|Present Value ($, Millions) Discounted @ 5.8%||US$11.2||US$13.8||US$16.5||US$19.9||US$23.4||US$25.4||US$26.6||US$27.3||US$27.4||US$27.2|
("Est" = FCF growth rate estimated by Simply Wall St)
Present Value of 10-year Cash Flow (PVCF) = US$218m
The second stage is also known as Terminal Value, this is the business's cash flow after the first stage. The Gordon Growth formula is used to calculate Terminal Value at a future annual growth rate equal to the 5-year average of the 10-year government bond yield of 2.0%. We discount the terminal cash flows to today's value at a cost of equity of 5.8%.
Terminal Value (TV)= FCF2030 × (1 + g) ÷ (r – g) = US$48m× (1 + 2.0%) ÷ (5.8%– 2.0%) = US$1.3b
Present Value of Terminal Value (PVTV)= TV / (1 + r)10= US$1.3b÷ ( 1 + 5.8%)10= US$735m
The total value, or equity value, is then the sum of the present value of the future cash flows, which in this case is US$953m. In the final step we divide the equity value by the number of shares outstanding. Compared to the current share price of US$56.5, the company appears around fair value at the time of writing. Remember though, that this is just an approximate valuation, and like any complex formula - garbage in, garbage out.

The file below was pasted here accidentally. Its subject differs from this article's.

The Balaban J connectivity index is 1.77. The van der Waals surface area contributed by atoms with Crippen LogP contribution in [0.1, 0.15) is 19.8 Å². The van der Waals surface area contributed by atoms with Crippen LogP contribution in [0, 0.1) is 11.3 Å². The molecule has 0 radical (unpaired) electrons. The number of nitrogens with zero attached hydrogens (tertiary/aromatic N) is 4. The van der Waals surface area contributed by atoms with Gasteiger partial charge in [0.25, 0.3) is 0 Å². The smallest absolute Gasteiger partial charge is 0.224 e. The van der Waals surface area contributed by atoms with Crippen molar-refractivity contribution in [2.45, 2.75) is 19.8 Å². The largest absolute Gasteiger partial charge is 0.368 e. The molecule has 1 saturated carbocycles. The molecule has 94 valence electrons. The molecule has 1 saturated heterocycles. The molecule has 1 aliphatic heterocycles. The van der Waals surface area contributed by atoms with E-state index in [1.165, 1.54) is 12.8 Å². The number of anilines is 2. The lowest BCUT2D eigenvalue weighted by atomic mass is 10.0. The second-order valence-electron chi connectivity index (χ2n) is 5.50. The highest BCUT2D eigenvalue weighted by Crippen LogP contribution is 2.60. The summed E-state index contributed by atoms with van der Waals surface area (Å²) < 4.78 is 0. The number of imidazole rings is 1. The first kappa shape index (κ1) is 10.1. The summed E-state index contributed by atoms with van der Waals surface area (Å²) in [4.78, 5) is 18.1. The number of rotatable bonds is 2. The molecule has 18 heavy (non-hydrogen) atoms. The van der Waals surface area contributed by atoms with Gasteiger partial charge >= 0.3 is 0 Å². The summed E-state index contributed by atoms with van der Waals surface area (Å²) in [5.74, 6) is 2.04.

The calculation above is very dependent on two assumptions. The first is the discount rate and the other is the cash flows. Part of investing is coming up with your own evaluation of a company's future performance, so try the calculation yourself and check your own assumptions. The DCF also does not consider the possible cyclicality of an industry, or a company's future capital requirements, so it does not give a full picture of a company's potential performance. Given that we are looking at Simulations Plus as potential shareholders, the cost of equity is used as the discount rate, rather than the cost of capital (or weighted average cost of capital, WACC) which accounts for debt. In this calculation we've used 5.8%, which is based on a levered beta of 0.801. Beta is a measure of a stock's volatility, compared to the market as a whole. We get our beta from the industry average beta of globally comparable companies, with an imposed limit between 0.8 and 2.0, which is a reasonable range for a stable business.